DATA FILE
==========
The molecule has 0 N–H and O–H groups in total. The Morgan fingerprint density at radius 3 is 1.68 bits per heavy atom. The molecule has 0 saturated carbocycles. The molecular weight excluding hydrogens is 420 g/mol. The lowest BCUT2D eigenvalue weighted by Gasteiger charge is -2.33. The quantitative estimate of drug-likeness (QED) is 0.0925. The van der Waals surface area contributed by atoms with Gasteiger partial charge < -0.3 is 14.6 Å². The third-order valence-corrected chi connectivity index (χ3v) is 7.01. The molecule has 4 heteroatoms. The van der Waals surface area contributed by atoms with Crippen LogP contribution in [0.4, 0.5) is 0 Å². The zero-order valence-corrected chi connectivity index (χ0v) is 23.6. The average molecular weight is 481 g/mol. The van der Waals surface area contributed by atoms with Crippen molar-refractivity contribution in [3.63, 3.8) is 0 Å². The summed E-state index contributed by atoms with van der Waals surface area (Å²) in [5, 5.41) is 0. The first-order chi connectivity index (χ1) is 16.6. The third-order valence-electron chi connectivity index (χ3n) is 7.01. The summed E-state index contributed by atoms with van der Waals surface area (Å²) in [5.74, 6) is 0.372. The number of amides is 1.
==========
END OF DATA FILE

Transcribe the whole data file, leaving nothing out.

The molecule has 0 N–H and O–H groups in total. The Morgan fingerprint density at radius 3 is 1.68 bits per heavy atom. The molecule has 0 saturated carbocycles. The molecular weight excluding hydrogens is 420 g/mol. The lowest BCUT2D eigenvalue weighted by Gasteiger charge is -2.33. The quantitative estimate of drug-likeness (QED) is 0.0925. The van der Waals surface area contributed by atoms with Gasteiger partial charge < -0.3 is 14.6 Å². The third-order valence-corrected chi connectivity index (χ3v) is 7.01. The molecule has 4 heteroatoms. The van der Waals surface area contributed by atoms with Crippen LogP contribution in [0.4, 0.5) is 0 Å². The zero-order valence-corrected chi connectivity index (χ0v) is 23.6. The average molecular weight is 481 g/mol. The van der Waals surface area contributed by atoms with Crippen molar-refractivity contribution in [3.63, 3.8) is 0 Å². The summed E-state index contributed by atoms with van der Waals surface area (Å²) in [5, 5.41) is 0. The first-order chi connectivity index (χ1) is 16.6. The third-order valence-electron chi connectivity index (χ3n) is 7.01. The summed E-state index contributed by atoms with van der Waals surface area (Å²) in [5.74, 6) is 0.372. The number of amides is 1.